“There are plans to mandate clearing for pension funds in Europe, which could potentially – given the directional nature of those positions – cause further impact on that basis,” said Hadingham.
Pension funds and other liability-driven investors typically receive fixed rates at the long end to hedge their borrowings. This bias pushed the basis for 30-year swaps at Eurex into negative territory in late 2022 as investors scrambled to hedge rate rises.
Hadingham called on regulators to “wait and see what that impact is, before going anywhere near mandating these active accounts”.
Panellists on the webinar cited an array of additional costs associated with the active account proposal, which could hamper their fiduciary responsibility to achieve best execution for clients. For example, many asset managers typically engage in block trading, where traders execute a single large trade, which they subsequently allocate across a number of individual funds.
“This kind of block trading won’t work if a part of that would have to go to an EU CCP, whereas other parts go to a non-EU CCP,” said Christian Schmaus, senior policy and regulatory affairs adviser at Allianz Global Investors. “Because of the different pricing spreads involved, we would have to somehow split the blocks initially to continue with this routing and processing.”
Nafisa Yusuf, director of market structure at BlackRock echoed those concerns: “We trade in blocks, and therefore having to split blocks between two different liquidity pools could lead to different pricing outcomes for our clients.”
The thing that concerns me most with this proposal is [the] CCP basis and the unpredictability of that over time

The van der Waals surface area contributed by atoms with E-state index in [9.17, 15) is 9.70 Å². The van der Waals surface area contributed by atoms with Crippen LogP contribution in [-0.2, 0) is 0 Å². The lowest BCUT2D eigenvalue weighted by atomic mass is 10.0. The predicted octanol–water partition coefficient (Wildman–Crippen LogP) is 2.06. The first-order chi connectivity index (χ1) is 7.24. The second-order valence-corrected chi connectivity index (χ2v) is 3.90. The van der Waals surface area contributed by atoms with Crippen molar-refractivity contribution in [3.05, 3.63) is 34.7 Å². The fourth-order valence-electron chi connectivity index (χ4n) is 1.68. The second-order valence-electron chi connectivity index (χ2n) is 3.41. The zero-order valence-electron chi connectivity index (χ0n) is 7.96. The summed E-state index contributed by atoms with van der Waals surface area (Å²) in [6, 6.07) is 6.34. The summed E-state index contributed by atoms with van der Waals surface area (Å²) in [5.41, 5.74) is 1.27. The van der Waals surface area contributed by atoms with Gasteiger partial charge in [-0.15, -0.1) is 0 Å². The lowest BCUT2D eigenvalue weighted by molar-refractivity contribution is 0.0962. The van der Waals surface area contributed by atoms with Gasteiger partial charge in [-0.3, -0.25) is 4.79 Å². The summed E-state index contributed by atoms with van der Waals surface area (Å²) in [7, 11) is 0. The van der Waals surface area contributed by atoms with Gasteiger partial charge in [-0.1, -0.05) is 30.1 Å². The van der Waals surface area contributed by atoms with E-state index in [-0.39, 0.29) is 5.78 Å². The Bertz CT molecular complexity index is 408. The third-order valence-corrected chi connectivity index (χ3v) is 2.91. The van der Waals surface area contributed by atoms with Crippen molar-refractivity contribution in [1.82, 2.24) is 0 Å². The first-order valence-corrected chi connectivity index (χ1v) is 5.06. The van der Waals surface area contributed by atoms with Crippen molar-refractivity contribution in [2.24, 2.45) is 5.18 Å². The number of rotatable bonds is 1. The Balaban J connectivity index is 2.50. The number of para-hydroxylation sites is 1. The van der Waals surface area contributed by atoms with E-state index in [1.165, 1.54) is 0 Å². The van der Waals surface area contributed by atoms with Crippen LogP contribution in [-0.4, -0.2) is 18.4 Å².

Barry Hadingham, Aviva Investors
She warned that firms that were forced to relocate their trades to Eurex could also lose crucial margin netting efficiencies.
A comparison of sample portfolios by BlackRock using CCP margin simulators found that a large financial counterparty clearing mandated products (alongside some voluntary clearing) was able to achieve a $2.5 million margin saving by keeping all currencies at LCH.
“If we were to move the euro swaps out of LCH and into Eurex, what you then find is you’re paying two different sets of margin at two different CCPs, but you find the margin at LCH increases as you have less netting opportunity,” said Yusuf. “This is where we start to see the benefits of netting everything together at one CCP.”
Eurex clears 11 currencies, compared with LCH’s 27. Liquidity at the Frankfurt CCP remains largely restricted to euro instruments, in which it claimed a 13.5% market share in the first four months of this year. Eurex’s €33 trillion in euro swaps notional remains vastly overshadowed by €137 trillion at LCH.
BlackRock’s sample study found that cross-product margining at Eurex between interest rate swaps and other products such as interest rate futures, delivered only “marginal” netting benefits compared with cross-currency netting at LCH.
Masset agreed with this assessment, adding that while firms clearing US dollar swaps at CME could benefit from offsets against SOFR futures – the most liquid listed instrument in the world – the most liquid Euribor futures contract resided at Ice, rather than Eurex.
It forces the markets to trade at Eurex, which means you are forcing the market to import that liquidity from LCH
Pierre-Antoine Masset, Nordea Asset Management
“Looking at one or two portfolios, the savings you may get [from cross-product margining] are in the thousands, compared with in the millions when you’re netting between currencies,” said Yusuf.
The margin impact could be even bigger for firms clearing products voluntarily, such as inflation-linked swaps.
“Those savings are in the region of $200 million in terms of the margin you save by netting your risk,” said Yusuf. “Splitting out your euro interest rate swaps and having your inflation-linked voluntary clearing in a separate CCP, you end up paying very high margin calls at two different CCPs.”
The cost also depends on the tenor and direction of swaps, as well as the level of the CCP basis.
“For some portfolios more than others, having everything cleared at the same CCP actually results in greater efficiencies in netting and optimises from a margin perspective,” said Yusuf.
Editing by Philip Alexander